By: Lana K. Wilson-Combs
The latest movie offering from Jason Blum’s Welcome to The Blumhouse series is “Nocturne”
written and directed by Zu Quirke
in her breakout feature debut.
“Nocturne” is a suspenseful psychological thriller Starring Sydney Sweeney (“Euphoria” and “The Handmaid’s Tale”) and Madison Iseman (“Jumanji: The Next Level,” “Annabelle Comes Home”) as twin sisters who are incredibly gifted piano players.
Naturally, their mother Cassie (Julie Benz, TV’s “On Becoming a God in Central Florida”) and her father David (Brandon Keener, “Hustlers”) are extremely proud of them.
Juliet (Sweeney) and Vivian (Iseman) have always been close and shared the same friends and interests at the elite Lindberg Arts Academy they attend.
That changes when Vivian starts to garner more attention for her musical talents, notably from her teachers Rodger (John Rothman, TV’s “Bull” and Dr. Cask (Ivan Shaw, TV’s “Insecure” and “Casual”).
Juliet is also jealous of Vivian’s sexy boyfriend Max (Jacques Colimon, TV’s “Into the Dark”) and she’s mad that the academy chose Vivian to perform Camille Saint-Saëns’ famous Piano Concerto No. 2 at their annual showcase. Things get even chilly between them when Vivian gets accepted into Julliard.
Every kid at this school feels some sort of pressure by their family to be the absolute best and make a name for themselves in the classical music world. The pressure is enormous. That may explain why one of the academy’s top violinists Moira Wilson (Ji Eun Hwang) killed herself by jumping out of the academy’s third floor window.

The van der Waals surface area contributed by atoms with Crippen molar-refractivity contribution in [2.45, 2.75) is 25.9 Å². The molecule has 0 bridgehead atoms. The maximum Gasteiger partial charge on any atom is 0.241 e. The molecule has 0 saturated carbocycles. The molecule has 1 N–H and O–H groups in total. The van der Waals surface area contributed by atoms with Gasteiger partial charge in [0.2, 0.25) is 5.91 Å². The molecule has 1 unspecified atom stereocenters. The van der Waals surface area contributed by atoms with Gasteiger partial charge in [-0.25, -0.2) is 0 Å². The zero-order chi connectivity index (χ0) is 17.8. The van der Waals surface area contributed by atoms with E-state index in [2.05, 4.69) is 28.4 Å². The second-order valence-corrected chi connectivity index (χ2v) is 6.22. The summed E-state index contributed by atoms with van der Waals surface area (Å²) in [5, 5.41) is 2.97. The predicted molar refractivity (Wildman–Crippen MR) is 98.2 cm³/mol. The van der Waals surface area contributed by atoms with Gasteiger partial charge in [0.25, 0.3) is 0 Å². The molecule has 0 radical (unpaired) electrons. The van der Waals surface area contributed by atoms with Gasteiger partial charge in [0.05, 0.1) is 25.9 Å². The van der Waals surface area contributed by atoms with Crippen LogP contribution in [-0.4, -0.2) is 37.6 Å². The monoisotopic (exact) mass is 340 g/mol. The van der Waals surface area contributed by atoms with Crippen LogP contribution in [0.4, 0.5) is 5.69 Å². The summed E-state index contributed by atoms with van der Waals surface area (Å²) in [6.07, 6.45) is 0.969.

Then again, there may have been something else sinister at play here.
Answers to why Moira committed suicide slowly begin to emerge when Juliet finds an old notebook she left behind. It’s filled with graphic satanic pictures, codes, and words. Before long Juliet has developed some supernatural powers that somehow enhance her piano playing abilities and then some bizarre things begin to happen to Vivian.
Something has taken hold of Juliet and even the department chair (JoNell Kennedy, TV’s “All Things Undone”) has noticed.
Juliet wants that spotlight and believes she’s as good if not better than her sister. Dr. Cask tells her music is a blood sport and if she really wants to shine, she shouldn’t let anything get in her way. However, her other teacher (John Rothman) really cuts her down to size and tells her that she’s not as talented as Vivian and at the rate she’s going she will be the world’s first virtuoso burger flipper. Juliet gets revenge on him.
I won’t reveal how or why Moira Wilson’s ghostly spirit and past manifests itself through Juliet. I will say that although “Nocturne” is a rather bizarre movie it still had me fully locked in right up until the very end. That ending left me wanting more. Maybe Jason Blum has another chapter left to write on this one. Let’s hope.
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Watch This Trailer For "NOCTURNE"
Lana K. Wilson-Combs is a member of the Broadcast Film Critics’ Association (BFCA), The Black Film Critics Circle (BFCC) and a Nominating Committee Voting Member for the NAACP Image Awards.